Vitamin D needs to be balanced by vitamin A.  I take cod liver oil twice a day and I can feel a difference. Nordic Naturals makes a cod liver oil that actually tastes good. Also some of the minerals are needed to properly absorb and use vitamin D. You can get some of these in liquid form too.

 

With all the problems you are having it is important to pay attention to iodine. Celiac can cause thyroid issues and these could be related to chronic iodine deficiency, but that is not something the doctors test you for. They wait til your thyroid is so damaged you start having bad numbers on the blood tests.

 

I recommend getting a good book on vitamins and minerals. No matter what the tests find, I think you will benefit from doing a little research into what deficiencies you could be experiencing. The best thing is to find the cause of your digestive problems and fix that. Likely it will be gluten. Eliminating gluten will improve your digestion and you should ideally get all your nutrition from food, But if you are behind on some of the nutrients, you might want to supplement until you catch up.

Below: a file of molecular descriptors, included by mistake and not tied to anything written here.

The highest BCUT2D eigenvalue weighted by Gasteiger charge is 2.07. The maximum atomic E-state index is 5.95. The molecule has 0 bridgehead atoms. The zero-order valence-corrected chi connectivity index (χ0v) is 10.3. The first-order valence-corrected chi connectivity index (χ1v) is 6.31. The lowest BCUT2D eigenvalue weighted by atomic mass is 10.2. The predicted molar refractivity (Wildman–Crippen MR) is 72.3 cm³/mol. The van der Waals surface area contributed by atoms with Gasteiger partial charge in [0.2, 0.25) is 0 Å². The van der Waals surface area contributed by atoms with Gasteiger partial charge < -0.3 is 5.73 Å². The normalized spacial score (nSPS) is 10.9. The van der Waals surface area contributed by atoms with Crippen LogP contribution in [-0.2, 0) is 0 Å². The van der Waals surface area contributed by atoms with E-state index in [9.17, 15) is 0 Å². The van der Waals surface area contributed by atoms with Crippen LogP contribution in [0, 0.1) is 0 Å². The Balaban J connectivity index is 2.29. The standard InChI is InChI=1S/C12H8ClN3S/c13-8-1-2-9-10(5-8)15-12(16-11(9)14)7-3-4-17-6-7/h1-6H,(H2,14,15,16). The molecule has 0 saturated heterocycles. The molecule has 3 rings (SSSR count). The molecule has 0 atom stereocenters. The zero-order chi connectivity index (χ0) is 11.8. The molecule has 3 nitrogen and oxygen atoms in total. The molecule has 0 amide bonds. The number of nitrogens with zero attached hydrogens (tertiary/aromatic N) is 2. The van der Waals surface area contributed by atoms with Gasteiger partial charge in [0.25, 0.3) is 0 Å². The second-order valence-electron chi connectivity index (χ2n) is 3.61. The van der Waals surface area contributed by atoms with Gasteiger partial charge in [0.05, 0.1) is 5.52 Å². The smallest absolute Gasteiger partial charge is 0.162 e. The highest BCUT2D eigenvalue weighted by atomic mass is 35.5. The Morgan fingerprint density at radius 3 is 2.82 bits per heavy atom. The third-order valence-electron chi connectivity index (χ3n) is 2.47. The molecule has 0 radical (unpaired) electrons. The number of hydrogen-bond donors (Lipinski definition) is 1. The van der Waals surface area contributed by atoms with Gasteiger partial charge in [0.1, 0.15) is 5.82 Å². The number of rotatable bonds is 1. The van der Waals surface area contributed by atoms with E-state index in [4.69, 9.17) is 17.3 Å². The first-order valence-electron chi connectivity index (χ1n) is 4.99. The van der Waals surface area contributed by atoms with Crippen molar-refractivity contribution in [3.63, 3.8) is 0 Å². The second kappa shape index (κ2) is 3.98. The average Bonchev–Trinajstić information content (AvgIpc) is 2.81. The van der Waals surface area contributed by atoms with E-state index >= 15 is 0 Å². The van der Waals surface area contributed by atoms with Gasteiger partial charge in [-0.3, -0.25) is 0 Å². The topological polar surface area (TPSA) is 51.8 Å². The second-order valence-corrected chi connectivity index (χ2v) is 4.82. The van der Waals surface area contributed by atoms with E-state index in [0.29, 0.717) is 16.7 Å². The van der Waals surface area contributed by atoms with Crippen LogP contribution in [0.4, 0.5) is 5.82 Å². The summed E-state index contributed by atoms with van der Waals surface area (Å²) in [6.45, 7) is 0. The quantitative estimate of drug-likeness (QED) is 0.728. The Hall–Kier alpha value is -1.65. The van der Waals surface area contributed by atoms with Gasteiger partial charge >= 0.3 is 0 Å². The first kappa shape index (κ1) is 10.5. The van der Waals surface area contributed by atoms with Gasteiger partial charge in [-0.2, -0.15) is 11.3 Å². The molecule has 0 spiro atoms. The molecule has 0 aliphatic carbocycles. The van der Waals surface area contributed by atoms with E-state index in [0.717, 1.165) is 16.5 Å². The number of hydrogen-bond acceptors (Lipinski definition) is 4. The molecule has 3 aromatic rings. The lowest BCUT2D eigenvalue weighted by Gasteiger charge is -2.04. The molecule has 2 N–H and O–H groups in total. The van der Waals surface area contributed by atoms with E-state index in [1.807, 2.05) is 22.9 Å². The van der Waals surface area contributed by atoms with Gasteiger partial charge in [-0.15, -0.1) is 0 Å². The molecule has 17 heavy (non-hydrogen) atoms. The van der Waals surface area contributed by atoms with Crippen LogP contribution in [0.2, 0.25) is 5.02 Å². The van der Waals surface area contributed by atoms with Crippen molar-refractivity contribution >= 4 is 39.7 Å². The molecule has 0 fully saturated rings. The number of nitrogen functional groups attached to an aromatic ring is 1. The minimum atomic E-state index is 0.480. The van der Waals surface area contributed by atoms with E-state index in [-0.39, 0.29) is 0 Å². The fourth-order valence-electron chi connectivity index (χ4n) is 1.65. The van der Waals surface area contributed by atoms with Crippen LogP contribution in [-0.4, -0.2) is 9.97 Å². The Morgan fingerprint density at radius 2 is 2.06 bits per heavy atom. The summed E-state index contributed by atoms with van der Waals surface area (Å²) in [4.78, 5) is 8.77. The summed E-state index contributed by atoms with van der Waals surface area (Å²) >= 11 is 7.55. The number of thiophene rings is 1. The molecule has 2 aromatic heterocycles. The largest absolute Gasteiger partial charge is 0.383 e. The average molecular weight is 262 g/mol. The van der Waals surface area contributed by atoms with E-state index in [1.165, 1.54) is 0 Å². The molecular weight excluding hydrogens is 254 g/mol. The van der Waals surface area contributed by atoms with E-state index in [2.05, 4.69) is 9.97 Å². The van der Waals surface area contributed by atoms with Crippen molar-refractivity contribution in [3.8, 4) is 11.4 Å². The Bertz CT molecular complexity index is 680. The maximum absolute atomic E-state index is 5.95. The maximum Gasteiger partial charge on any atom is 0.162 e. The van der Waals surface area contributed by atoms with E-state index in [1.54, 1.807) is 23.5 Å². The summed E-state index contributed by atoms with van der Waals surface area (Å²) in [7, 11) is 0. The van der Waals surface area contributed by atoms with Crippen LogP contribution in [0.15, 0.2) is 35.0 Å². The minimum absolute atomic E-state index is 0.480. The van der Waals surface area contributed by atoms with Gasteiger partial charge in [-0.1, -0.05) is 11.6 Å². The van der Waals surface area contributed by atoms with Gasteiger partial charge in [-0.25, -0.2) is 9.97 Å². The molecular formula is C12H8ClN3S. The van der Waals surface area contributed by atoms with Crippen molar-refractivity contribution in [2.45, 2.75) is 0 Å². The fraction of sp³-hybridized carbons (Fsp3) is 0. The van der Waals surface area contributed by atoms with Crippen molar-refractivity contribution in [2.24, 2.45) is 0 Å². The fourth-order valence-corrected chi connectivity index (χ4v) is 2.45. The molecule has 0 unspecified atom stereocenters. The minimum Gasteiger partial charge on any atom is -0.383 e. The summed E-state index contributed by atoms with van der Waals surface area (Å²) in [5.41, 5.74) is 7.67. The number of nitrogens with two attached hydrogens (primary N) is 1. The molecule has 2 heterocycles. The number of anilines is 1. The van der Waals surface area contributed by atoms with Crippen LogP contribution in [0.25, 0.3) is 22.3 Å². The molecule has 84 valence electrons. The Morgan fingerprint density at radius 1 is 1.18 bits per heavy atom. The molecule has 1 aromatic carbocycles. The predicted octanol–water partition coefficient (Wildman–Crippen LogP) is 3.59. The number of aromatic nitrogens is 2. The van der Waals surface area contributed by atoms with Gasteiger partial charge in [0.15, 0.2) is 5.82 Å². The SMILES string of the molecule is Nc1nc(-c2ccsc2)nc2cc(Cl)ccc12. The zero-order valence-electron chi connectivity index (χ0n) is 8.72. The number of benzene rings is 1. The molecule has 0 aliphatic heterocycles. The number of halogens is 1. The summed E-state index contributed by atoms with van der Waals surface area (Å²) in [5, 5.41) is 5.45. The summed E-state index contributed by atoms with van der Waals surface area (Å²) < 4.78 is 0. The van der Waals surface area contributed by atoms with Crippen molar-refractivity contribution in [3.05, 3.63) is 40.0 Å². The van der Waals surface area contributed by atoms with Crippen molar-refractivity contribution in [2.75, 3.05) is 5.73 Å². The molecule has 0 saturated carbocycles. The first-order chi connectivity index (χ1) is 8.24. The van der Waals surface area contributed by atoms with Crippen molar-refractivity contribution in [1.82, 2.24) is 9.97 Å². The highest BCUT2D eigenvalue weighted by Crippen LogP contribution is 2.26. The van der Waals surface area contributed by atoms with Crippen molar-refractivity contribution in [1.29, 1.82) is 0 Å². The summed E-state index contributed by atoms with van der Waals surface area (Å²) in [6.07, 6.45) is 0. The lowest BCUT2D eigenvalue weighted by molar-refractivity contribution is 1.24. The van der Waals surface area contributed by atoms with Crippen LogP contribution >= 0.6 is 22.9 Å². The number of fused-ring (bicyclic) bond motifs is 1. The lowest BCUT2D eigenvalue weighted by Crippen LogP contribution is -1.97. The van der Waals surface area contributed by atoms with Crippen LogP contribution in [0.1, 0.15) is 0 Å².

This is a lot of overwhelming information coming at you . Take it one day at a time. Remember to relax and have some fun every day, if you can. Things will rapidly improve for you once these puzzle pieces start coming together.

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Thanks so much for the support! I hadn't considered going to liquid vitamins, but I will give it a try. It makes sense that I can take so much in pill form and not see results in blood work or feel much of a difference with the B vitamins if my absorption is off. I'll definitely keep this post updated with results.

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    • Make sure that you ask the doctor how long she has to stop the supplements before you have her levels tested and be sure to take them all with you when you have the appointment so the doctor knows what she is taking.